It’s hard to think of the Dutch Master as obscure, but he might have been lost to history were it not for art critic Etienne-Joseph-Théophile Thoré-Bürger, who encountered View of Delft in The Hague in 1842. While he did misattribute a number of paintings to Vermeer as he catalogued his work, he was also instrumental in both tracking down Vermeer’s paintings and kicking off Vermeer scholarship. He purchased the artist’s pieces, including A Lady Standing at a Virginal and Woman with a Pearl Necklace, when he could; when he couldn’t, he reportedly encouraged wealthier art collectors to snap them up.

Vermeer's 'View Of Delft '
Johannes Vermeer’s idealized Delft. Getty Images

The appeal of Vermeer’s work, as Thoré-Bürger saw it, was simple. The Dutch painter created “l’art pour l’homme,” or art for the people, which was in stark contrast to the focus in France on Romanticism and Academic art. That said, Thoré-Bürger’s glowing assessment may have misunderstood what today inspires people to embark upon odysseys to see the artist’s body of work.

View of Delft, widely considered the Dutch Golden Age cityscape, is no mere reproduction of reality. The painted riverside vista that inspired Proust to write “Ever since I saw the View of Delft in the museum in The Hague, I have known that I had seen the most beautiful painting in the world” in a letter to Jean-Louis Vaudoyer was the result of a fair amount of editing. We know, for instance, that Vermeer moved the Nieuwe Kerk spire, lengthened the reflection of the Rotterdam Gate and deftly adjusted the light to enhance the scene.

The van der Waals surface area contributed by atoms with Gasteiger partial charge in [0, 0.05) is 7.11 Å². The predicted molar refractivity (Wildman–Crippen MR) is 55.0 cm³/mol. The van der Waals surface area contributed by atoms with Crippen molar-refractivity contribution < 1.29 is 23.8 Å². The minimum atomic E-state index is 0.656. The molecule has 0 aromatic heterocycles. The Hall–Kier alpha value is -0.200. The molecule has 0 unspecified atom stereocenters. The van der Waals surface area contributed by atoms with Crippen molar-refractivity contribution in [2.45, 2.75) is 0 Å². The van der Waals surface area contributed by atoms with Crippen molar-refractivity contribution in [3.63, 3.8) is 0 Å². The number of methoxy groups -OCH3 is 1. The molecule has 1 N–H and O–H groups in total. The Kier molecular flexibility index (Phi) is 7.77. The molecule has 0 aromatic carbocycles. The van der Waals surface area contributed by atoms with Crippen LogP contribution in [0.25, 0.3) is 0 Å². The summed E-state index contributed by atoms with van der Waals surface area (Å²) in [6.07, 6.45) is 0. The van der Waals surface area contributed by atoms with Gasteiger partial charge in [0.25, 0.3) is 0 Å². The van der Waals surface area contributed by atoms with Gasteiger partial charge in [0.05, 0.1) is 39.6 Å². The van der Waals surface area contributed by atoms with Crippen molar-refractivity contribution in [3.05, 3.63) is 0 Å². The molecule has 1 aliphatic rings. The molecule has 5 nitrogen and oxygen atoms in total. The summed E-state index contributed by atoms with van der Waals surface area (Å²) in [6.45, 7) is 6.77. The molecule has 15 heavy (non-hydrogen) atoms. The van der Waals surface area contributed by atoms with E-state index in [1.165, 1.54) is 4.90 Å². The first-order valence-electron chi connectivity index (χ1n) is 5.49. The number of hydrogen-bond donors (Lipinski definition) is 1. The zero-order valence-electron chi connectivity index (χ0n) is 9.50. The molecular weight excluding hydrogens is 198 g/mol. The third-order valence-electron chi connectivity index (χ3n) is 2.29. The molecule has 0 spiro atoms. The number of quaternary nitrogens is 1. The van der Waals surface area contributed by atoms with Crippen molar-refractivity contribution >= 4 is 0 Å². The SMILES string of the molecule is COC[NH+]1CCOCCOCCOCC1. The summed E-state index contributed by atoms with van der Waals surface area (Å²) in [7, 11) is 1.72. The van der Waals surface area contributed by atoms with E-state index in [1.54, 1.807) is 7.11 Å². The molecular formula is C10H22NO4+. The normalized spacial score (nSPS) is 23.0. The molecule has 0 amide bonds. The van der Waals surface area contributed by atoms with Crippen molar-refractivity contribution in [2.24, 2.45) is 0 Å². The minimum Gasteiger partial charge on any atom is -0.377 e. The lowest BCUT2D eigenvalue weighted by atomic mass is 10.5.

The lasting popularity of Vermeer could come down to the same innately human predilections that keep us endlessly scrolling through staged and filtered photos of everyday life. Johannes Vermeer may have become one of the most significant artists of the 17th century because he painted life perfected. His work feels cozy and intimate and quiet in a way that most of our lives seldom are. The light is golden, and there’s so much of it. The fabrics are sumptuous and draped just so. The people are engaged yet serene. The Little Street strikes one as eminently Instagrammable—”less about Delft, or even a small fragment of a streetscape in Delft,” according to Wheelock, “than about the poetic beauty of everyday life.”

The Little Street (View of Houses in Delft) by Johannes Vermeer
“The Little Street” in the Rijksmuseum. Photo by VCG Wilson/Corbis via Getty Images

Vermeer fever persists because the artist painted the kinds of simple yet enthrallingly beautiful scenes that suggest it really is possible to be in a moment. “Nothing important is happening, and yet that nothing is everything now,” critic Jason Farago wrote in a review of the 2023 Rijksmuseum show for the New York Times. As for that exhibition being the last opportunity to see such a large collection of Vermeer’s work in one place, don’t be so sure. Every large-scale exhibition of the artist’s work was once a curator’s moonshot dream and curators never stop dreaming.

Vermeer Fever Persists Because He Painted Life Perfected